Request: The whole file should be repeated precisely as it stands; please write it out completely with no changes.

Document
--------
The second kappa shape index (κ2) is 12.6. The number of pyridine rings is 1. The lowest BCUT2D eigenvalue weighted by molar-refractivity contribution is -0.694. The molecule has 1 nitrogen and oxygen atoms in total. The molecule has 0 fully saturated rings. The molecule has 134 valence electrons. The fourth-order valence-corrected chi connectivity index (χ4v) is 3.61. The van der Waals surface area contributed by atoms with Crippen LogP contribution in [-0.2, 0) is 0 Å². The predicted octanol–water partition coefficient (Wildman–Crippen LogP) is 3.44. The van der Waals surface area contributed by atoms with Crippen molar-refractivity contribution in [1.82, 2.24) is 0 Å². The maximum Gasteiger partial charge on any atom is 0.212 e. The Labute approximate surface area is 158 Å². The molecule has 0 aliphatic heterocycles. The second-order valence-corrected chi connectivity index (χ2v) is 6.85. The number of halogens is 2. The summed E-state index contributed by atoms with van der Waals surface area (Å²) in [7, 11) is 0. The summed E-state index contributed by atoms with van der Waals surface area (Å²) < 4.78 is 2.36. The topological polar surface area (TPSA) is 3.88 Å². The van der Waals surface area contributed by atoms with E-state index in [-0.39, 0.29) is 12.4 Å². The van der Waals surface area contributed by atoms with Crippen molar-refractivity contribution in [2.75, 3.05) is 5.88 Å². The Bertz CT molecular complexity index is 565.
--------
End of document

The second kappa shape index (κ2) is 12.6. The number of pyridine rings is 1. The lowest BCUT2D eigenvalue weighted by molar-refractivity contribution is -0.694. The molecule has 1 nitrogen and oxygen atoms in total. The molecule has 0 fully saturated rings. The molecule has 134 valence electrons. The fourth-order valence-corrected chi connectivity index (χ4v) is 3.61. The van der Waals surface area contributed by atoms with Crippen LogP contribution in [-0.2, 0) is 0 Å². The predicted octanol–water partition coefficient (Wildman–Crippen LogP) is 3.44. The van der Waals surface area contributed by atoms with Crippen molar-refractivity contribution in [1.82, 2.24) is 0 Å². The maximum Gasteiger partial charge on any atom is 0.212 e. The Labute approximate surface area is 158 Å². The molecule has 0 aliphatic heterocycles. The second-order valence-corrected chi connectivity index (χ2v) is 6.85. The number of halogens is 2. The summed E-state index contributed by atoms with van der Waals surface area (Å²) in [7, 11) is 0. The summed E-state index contributed by atoms with van der Waals surface area (Å²) < 4.78 is 2.36. The topological polar surface area (TPSA) is 3.88 Å². The van der Waals surface area contributed by atoms with E-state index in [-0.39, 0.29) is 12.4 Å². The van der Waals surface area contributed by atoms with Crippen molar-refractivity contribution in [2.75, 3.05) is 5.88 Å². The Bertz CT molecular complexity index is 565.